“Everyone needs to sacrifice, no program should be left off the table, including defense,” he said.
Sobhani said the budget needs to be managed and the U.S. needs leaders who are willing to determine which programs need cutting and which can’t be touched.
The immigration system needs to be fixed, said Sobhani. While he is a supporter of the DREAM Act, he said current immigration law needs to be enforced.
The problem is a lack of opportunities in countries such as Mexico, Sobhani said. The U.S. needs to help create wealth and opportunity south of the border.
“These countries should not be deporting their people,” he said.
Immigration has devastated the African-American community by taking jobs, said Sobhani. There are more African-American men in jail than in school, he said.
This has been the topic of several articles he has written for the Huffington Post, The Hill, The Washington Times, CNN, Christian Science Monitor, Baltimore Sun, The Hoya and Forbes. It was also the topic of his most recent book “Press 2 for English.”
His success as a candidate — a recent Gonzales Research & Market Strategies poll shows him nearly even with Republican nominee Dan Bongino, although a new Washington Post poll puts him 8 points behind Bongino — has drawn criticism.
Bongino has said that petitioners who collected the 77,000 signatures to put Sobhani on the ballot were paying people to sign. The allegation stems from Sobhani hiring Arno Political Consultants to collect signatures. The company has been accused of fraud, including a 2007 incident where reporters saw some of their petitioners in California offering homeless people food for their signatures, according to previous reports.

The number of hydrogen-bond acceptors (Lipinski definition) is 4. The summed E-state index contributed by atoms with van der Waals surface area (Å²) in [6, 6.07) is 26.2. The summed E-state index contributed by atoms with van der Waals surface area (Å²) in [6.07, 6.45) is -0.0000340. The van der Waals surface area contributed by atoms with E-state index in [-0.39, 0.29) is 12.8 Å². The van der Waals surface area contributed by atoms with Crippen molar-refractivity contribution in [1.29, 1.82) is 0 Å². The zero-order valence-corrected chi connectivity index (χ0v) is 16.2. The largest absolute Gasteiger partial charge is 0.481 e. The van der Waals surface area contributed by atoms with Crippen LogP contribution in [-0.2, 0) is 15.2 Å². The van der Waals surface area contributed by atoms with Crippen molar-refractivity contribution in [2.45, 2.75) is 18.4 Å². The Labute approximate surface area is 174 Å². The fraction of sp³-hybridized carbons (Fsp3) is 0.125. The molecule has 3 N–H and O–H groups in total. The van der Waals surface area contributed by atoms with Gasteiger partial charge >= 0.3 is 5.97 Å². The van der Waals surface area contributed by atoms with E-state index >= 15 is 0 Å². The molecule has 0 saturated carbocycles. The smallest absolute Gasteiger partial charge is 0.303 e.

Bongino has also criticized Sobhani’s past campaign contributions. Sobhani consistently donated to Republican candidates between 1997 and 2006, but in 2011 he donated to Democratic congressional contender Milad Pooran. Bongino said this shows that Sobhani is a political opportunist, switching parties when he couldn’t win as a Republican.
“I donate based on what the person is capable of,” said Sobhani.
Sobhani campaign spokesman Patten said Bongino’s claims are acts of desperation, considering Sobhani received more signatures than Bongino got votes in the primaries. Bongino won 68,597 votes.
Patten claimed that Bongino has used racism to attack Sobhani, saying that in October a Republican volunteer accused the campaign of being connected and funded by al Qaeda, according to a report in The Gazette.
Bongino’s campaign denied the allegations and accused Sobhani, an usher at St. Francis Episcopal Church, of lying about the incident.
Sobhani wants to remain focused on his race against incumbent Sen. Ben Cardin.
“He is a good man, but not a good representative,” he said.
Replacing Cardin as senator will be a daunting task. Cardin has held the position since 2006 and is polling a little above 50 percent.
“Could we have put a man on the moon?” said Sobhani. “Who could’ve thought that Barack Obama would be elected president? And yes, Senator Cardin can be beat.”
Sobhani is excited for the election, saying that he has better chances than his Republican challenger. But if he were to lose, he said, “I won’t be the loser. People who don’t have a job will lose because people won’t care for them. They are going to be let down.”